How I Saved Enough Money for 2 Years of Travel

If I can teach you anything, it’s “start saving before you know what to do with it”.

The hardest position someone can experience is one of desire, or unhappiness, without the means to act. Oftentimes, we’ll create roadblocks on why we can’t save. When in reality, it’s not the “saving” that’s the problem; it’s starting too late, or not using all your resources to do so. Having lived eight years in two of the most expensive cities in the country (New York City and San Francisco), I can tell you, it’s possible!

It was October 2014 when I realized my lifestyle wasn’t what I wanted. I didn’t know what I would do or when; but I felt the itch, and started saving anyway. A year later, I decided I’d put it toward travel. And ultimately funded 2-years of international fare with just 18-months savings. Here’s exactly how I did it.

Cut Superfluous Spending

Let’s get the hard part out of the way! What expenses are absolutely required to live? Make a list of your reoccurring payments and evaluate their value toward your ultimate goal. Here are some you may consider removing from the list:

  • Subscriptions: Streaming services like Netflix, Hulu, or Spotify are luxuries. Time to rip off the bandaid.
  • Cable TV: Cable prices are atrocious these days with more people cutting them altogether. If you NEED your media fix, settle for a single streaming service which is still less expensive than a cable bill.
  • Gym Memberships: There are numerous alternatives to your gym membership including: free facilities, shared equipment, and exercising at home (use YouTube as your trainer). The gym doesn’t define how fit someone is; the person does.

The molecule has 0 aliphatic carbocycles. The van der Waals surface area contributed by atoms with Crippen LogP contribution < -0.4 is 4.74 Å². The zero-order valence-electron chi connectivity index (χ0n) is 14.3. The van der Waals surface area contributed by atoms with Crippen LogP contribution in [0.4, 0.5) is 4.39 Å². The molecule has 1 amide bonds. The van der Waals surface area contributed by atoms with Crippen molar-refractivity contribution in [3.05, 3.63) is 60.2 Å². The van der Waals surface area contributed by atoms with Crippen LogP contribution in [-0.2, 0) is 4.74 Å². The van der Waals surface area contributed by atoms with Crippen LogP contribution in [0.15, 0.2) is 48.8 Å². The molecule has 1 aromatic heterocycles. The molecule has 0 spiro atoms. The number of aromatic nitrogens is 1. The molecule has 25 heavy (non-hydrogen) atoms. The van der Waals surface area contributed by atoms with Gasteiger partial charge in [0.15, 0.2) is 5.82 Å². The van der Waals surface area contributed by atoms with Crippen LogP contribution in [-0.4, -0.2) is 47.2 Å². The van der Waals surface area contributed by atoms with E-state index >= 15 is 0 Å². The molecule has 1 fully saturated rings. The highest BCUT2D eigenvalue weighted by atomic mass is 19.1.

• Ride-share: I will never understand how people spend so much money on services like Uber, Lyft, or taxis (as much as I love them myself). Public transportation is cheap and could mean a difference of just 10-20 minutes. If you can’t cut this entirely, try taking public transportation TO your destination, and ride-sharing home.
  • Restaurants: Limit yourself to 1-2 nights out a week. Pack your lunch for work, and cook your dinners. There’s no one who saves who eats out every day.
  • Bars: We all need to unwind, so consider pre-gaming! You’ll cut your bar bills in half.
  • Activities and Entertainment: There’s a wealth of free activities out there, so get creative! Here are some ideas to get you started: 10 (Almost) Free Activities You Can Do (Almost) Anywhere
  • Car Payments: This will apply to some people more than others depending on their location and living arrangements. Here, decide if your car aligns with your long-term objective. Do you need your car? Do you need both your cars? Can public transportation serve as a replacement? Between car payments and insurance, this could drastically cut your monthly expenses (and maybe make you some money).